Green design: the way forward for a true circular economy
Our current economic model is linear: we mine, use and dump the vast majority of our raw materials without reusing them. 40% of the environmental impacts of Information and Communication Technologies (ICT) are due to the depletion of metal resources and the use of fossil resources, mainly to manufacture the devices. This model depletes our resources, pollutes our environment, damages biodiversity and stimulates climate change, as more than half of climate emissions are linked to our material use. It also makes Europe dependent on resources from elsewhere, often from countries with corrupt or unstable regimes. The tech industry needs to fundamentally change and turn to the circular economy.
The production and consumption of textile products also has an enormous impact on climate, water and energy consumption. Global textiles production has almost doubled between 2000 and 2015. The consumption of clothing and footwear is expected to increase by 63% by 2030, from 62 million tonnes now to 102 million tonnes in 2030. In the case of t-shirts alone, it is estimated that between 11 and 32 million new t-shirts are destroyed in the EU each year. This results in up to 220,000 tonnes of CO2eq, 35 billion litres of water use, 12,300 tonnes of wasted cotton and 1.9 million litres of wasted oil. Across the whole textile sector, the carbon footprint of unsold destroyed textiles in the EU is between 1.2 and 3.3 Mt of CO2eq.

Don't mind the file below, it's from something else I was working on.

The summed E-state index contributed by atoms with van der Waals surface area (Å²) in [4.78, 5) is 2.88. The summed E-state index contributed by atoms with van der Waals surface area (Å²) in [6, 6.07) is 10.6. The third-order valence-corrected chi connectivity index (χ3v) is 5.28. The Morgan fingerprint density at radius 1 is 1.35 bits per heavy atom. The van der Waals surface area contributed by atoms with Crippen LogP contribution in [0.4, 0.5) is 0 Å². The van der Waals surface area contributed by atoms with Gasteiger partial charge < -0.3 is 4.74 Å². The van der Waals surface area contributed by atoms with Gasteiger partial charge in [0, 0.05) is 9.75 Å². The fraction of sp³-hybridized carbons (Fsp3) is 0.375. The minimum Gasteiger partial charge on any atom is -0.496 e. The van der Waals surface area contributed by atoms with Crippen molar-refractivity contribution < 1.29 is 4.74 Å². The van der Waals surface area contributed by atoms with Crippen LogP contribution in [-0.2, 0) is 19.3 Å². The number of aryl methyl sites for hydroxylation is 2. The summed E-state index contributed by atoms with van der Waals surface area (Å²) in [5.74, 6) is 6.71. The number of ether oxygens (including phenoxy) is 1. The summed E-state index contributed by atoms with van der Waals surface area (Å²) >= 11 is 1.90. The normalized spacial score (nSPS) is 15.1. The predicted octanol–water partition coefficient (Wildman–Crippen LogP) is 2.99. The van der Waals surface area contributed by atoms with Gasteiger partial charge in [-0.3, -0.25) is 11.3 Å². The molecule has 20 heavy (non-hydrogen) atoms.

A new law (called Ecodesign for Sustainable Products Regulation) will tackle these problems by setting circular design criteria on just about all consumer goods. This will be a gamechanger, because an estimated 80% of the environmental impact of a product is determined at the design stage. Discover how